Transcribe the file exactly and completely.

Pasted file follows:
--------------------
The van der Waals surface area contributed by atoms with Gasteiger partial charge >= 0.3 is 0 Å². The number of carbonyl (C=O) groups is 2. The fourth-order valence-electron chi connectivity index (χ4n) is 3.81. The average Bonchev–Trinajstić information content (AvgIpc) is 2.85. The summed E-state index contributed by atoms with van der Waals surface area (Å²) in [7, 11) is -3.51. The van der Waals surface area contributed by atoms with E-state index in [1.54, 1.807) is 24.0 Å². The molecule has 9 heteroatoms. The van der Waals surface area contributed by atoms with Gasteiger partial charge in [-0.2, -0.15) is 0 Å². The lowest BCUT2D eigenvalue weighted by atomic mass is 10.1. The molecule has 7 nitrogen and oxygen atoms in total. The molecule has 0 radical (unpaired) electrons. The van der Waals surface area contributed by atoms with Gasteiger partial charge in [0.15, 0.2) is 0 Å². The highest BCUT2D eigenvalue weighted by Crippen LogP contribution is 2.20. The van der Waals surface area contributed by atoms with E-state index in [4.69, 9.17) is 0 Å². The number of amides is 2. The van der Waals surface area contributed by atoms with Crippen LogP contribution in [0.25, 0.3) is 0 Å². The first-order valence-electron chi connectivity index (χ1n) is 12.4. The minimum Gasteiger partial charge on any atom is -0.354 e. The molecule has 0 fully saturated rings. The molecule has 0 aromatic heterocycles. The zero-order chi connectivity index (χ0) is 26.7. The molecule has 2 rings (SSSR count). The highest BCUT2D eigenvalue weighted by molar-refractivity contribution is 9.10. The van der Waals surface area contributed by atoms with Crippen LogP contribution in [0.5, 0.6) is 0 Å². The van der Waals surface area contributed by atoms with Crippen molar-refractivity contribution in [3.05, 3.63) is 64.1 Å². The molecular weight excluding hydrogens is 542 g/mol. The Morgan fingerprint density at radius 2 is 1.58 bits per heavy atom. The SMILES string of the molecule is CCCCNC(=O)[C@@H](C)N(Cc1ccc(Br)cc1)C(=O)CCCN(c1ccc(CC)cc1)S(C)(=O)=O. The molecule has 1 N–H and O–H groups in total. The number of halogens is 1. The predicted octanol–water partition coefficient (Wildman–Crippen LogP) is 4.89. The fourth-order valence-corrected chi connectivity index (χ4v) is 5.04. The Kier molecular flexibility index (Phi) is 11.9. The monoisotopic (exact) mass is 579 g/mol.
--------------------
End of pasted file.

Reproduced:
The van der Waals surface area contributed by atoms with Gasteiger partial charge >= 0.3 is 0 Å². The number of carbonyl (C=O) groups is 2. The fourth-order valence-electron chi connectivity index (χ4n) is 3.81. The average Bonchev–Trinajstić information content (AvgIpc) is 2.85. The summed E-state index contributed by atoms with van der Waals surface area (Å²) in [7, 11) is -3.51. The van der Waals surface area contributed by atoms with E-state index in [1.54, 1.807) is 24.0 Å². The molecule has 9 heteroatoms. The van der Waals surface area contributed by atoms with Gasteiger partial charge in [-0.2, -0.15) is 0 Å². The lowest BCUT2D eigenvalue weighted by atomic mass is 10.1. The molecule has 7 nitrogen and oxygen atoms in total. The molecule has 0 radical (unpaired) electrons. The van der Waals surface area contributed by atoms with Gasteiger partial charge in [0.15, 0.2) is 0 Å². The highest BCUT2D eigenvalue weighted by Crippen LogP contribution is 2.20. The van der Waals surface area contributed by atoms with E-state index in [4.69, 9.17) is 0 Å². The number of amides is 2. The van der Waals surface area contributed by atoms with Crippen LogP contribution in [0.25, 0.3) is 0 Å². The first-order valence-electron chi connectivity index (χ1n) is 12.4. The minimum Gasteiger partial charge on any atom is -0.354 e. The molecule has 0 fully saturated rings. The molecule has 0 aromatic heterocycles. The zero-order chi connectivity index (χ0) is 26.7. The molecule has 2 rings (SSSR count). The highest BCUT2D eigenvalue weighted by molar-refractivity contribution is 9.10. The van der Waals surface area contributed by atoms with Crippen LogP contribution in [0.5, 0.6) is 0 Å². The van der Waals surface area contributed by atoms with Crippen molar-refractivity contribution in [3.05, 3.63) is 64.1 Å². The molecular weight excluding hydrogens is 542 g/mol. The Morgan fingerprint density at radius 2 is 1.58 bits per heavy atom. The SMILES string of the molecule is CCCCNC(=O)[C@@H](C)N(Cc1ccc(Br)cc1)C(=O)CCCN(c1ccc(CC)cc1)S(C)(=O)=O. The molecule has 1 N–H and O–H groups in total. The number of halogens is 1. The predicted octanol–water partition coefficient (Wildman–Crippen LogP) is 4.89. The fourth-order valence-corrected chi connectivity index (χ4v) is 5.04. The Kier molecular flexibility index (Phi) is 11.9. The monoisotopic (exact) mass is 579 g/mol.